The Tonawanda News
Tonawanda News — Irritation
It’s not often that someone from out of the Tonawandas writes to refute what’s in this column. But Christian Riso, assistant superintendent of government programs for the Diocese of Buffalo took exception to my columns about busing students from North Tonawanda to St. Francis School in the City of Tonawanda.
Riso’s said that “it would seem that the problem is not the lack of a Catholic school in the Tonawandas, but the refusal of the public school boards in the Twin Cities to extend busing to Catholic school students beyond city lines. I would imagine that the good citizens of these cities should petition the civic community to provide busing in the same way that the surrounding public school districts do, so that children can attend a Catholic elementary school beyond the city line. Although the Tonawandas are not prohibited by state law from extending busing, they have chosen not to do so, and the parents, who are taxpayers and help fund public education, and who feel they have no choice in education, should be looking at those boards to vent their frustration.”
Too bad Mr. Riso didn’t research NT’s out of district busing policy because, if he had, he would have seen the following NT policy. It reads:
“Resident students who attend private or parochial schools outside the District and desire District transportation to and from those schools must request such transportation by April 1 of the school year preceding the transportation need. In such cases, the District will provide NFTA bus passes.”
Now, isn’t that a good idea? Can’t you just see the young students (Pre-K to eighth-grade) waiting for an NFTA bus at 7 a.m. by themselves and then riding that bus with strangers to Tonawanda, be dropped off on Niagara Street (formerly “the circle”) and then walking by themselves to the school on Adam Street? Has Christian Riso ever been to NT or even ridden a bus? Wonder if Mr. Riso has ever been to North Tonawanda or, has ever had his children (if he has any) ride an NFTA bus to school.
By the way, to see that route, go on the NFTA website and check Route 57. Here’s the gist of it: Niagara Falls Boulevard and Ward Road to Meadow and Payne Avenue, Payne to Goundry, then over the Seymour Bridge to Tonawanda.
I, for one, am happy the city does not add to its school budget woes by busing outside the district at its own expense as it wouldn’t just be to St. Francis but to any school within a 15-mile radius.
The diocese looks ridiculous for offering this “solution.”
Speaking of St. Francis, Jennifer LeRoy from Alden sent the following email:
“I just wanted to say that I am so impressed by your unfailing faith in the fight to save St. Francis. My childhood memories revolve around St. Francis, the City of Tonawanda and our family. There are many people out there that will tell you “you can’t.” But what you have to do is to turn around and say ‘watch me.’ I think you and many others have proved that you will persevere. “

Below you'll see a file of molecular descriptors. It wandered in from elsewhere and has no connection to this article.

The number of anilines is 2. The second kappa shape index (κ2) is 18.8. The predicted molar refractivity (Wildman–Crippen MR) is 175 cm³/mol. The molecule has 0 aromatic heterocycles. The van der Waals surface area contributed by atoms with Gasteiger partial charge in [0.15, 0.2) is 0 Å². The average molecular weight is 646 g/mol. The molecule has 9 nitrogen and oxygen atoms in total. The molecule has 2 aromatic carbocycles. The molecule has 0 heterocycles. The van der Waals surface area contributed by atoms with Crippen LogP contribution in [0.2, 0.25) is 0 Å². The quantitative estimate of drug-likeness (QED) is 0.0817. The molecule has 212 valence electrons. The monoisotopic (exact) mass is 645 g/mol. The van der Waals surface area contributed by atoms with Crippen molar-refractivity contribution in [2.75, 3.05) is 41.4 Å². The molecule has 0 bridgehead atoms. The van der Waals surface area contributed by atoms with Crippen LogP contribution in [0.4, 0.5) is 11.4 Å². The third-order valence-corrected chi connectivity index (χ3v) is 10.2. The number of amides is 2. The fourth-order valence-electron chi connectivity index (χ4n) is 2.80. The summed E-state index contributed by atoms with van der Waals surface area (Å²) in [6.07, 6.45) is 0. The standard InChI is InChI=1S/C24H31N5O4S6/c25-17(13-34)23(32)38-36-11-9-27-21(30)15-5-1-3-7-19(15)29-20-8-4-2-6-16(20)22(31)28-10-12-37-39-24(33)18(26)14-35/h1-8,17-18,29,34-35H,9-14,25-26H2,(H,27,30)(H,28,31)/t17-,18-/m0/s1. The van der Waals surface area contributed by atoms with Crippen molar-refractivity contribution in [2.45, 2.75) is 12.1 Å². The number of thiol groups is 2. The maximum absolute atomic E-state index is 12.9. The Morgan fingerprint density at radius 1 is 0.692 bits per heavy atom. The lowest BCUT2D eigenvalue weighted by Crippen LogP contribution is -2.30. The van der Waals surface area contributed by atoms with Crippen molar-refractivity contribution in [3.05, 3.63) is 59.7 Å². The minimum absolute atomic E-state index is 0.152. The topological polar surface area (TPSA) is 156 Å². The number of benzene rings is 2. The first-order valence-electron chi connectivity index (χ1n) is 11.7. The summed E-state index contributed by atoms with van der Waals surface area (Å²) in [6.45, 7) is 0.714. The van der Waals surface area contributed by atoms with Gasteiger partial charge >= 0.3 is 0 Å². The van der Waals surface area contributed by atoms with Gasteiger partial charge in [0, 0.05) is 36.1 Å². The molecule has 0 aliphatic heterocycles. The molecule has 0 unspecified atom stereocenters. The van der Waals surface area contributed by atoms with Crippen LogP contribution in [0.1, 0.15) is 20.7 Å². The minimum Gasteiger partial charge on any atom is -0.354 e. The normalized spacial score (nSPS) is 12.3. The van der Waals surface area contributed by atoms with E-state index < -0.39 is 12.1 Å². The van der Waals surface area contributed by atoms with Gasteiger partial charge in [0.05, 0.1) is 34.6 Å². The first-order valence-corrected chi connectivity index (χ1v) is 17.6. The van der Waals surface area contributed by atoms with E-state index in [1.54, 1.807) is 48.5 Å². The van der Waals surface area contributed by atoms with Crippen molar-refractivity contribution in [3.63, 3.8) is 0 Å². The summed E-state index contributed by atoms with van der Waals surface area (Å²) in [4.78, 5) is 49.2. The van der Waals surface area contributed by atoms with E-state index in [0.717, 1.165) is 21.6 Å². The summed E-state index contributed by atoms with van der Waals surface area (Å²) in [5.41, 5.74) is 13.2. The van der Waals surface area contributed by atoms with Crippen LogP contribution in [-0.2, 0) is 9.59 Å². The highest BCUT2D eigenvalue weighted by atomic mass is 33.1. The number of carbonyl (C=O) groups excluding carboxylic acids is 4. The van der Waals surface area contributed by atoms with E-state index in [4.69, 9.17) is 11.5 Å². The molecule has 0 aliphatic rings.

Or how about this from Sandie Drake Quick on Facebook: “I am not Catholic, nor do I know of anyone who has attended St. Francis. However, I have never seen such a well thought out and intelligent display of people fighting for a school they love! Keep it up. You rock, St. Francis! I’m behind you 100 percent!”
Robert Zayatz emailed that he was a parishioner of the now defunct St. Joseph’s Parish in North Tonawanda. After the church closed, he and his wife decided to join St. Francis due “to Father Mike who made us feel wanted and at home.”
Mr. Zayatz was a sixth-grade student at St. Joe’s when the school opened and later his four sons attended St. Joe’s. The whole family became involved at the school.
When the word came out about St. Joe’s closing, he said a dozen men from the parish and Holy Name, formed a grass roots committee, met regularly, gathered signatures, composed a letter and sent it to the bishop by registered mail detailing why the parish should be kept open even though the pastor told them they were wasting their time.
Two weeks after the letter was sent, they found out it was still at the post office as the bishop’s secretary had not picked it up. So they went to the post office, retrieved the petition and hand-delivered it to the bishop’s residence but only got as far as the secretary who sent them home.
‘“I’m still upset over the way it was handled,” Mr. Zayatz wrote. “I wish Father Mike (I know his hands are tied) God speed.”
One of the favorite visitors to the News editorial room, Cort Whitcomb, died this past week. He’d stop in to bring notices of activities at Live Hose for the paper. His jovial personality, great nicknames for both Jill Keppeler and me along with a stash of peanut butter cups endeared him. He was proud of his family, down to the youngest great-grandchild and entertained us with humorous stories. He was a humble person who never bragged about his many accomplishments and activities in the community. He just loved life and took it as it came. Condolences to his family.
Contact Community News Editor Barbara Tucker at firstname.lastname@example.org or 693-1000 ext. 4110.Contact Community News Editor Barbara Tucker at email@example.com or 693-1000 ext. 4110.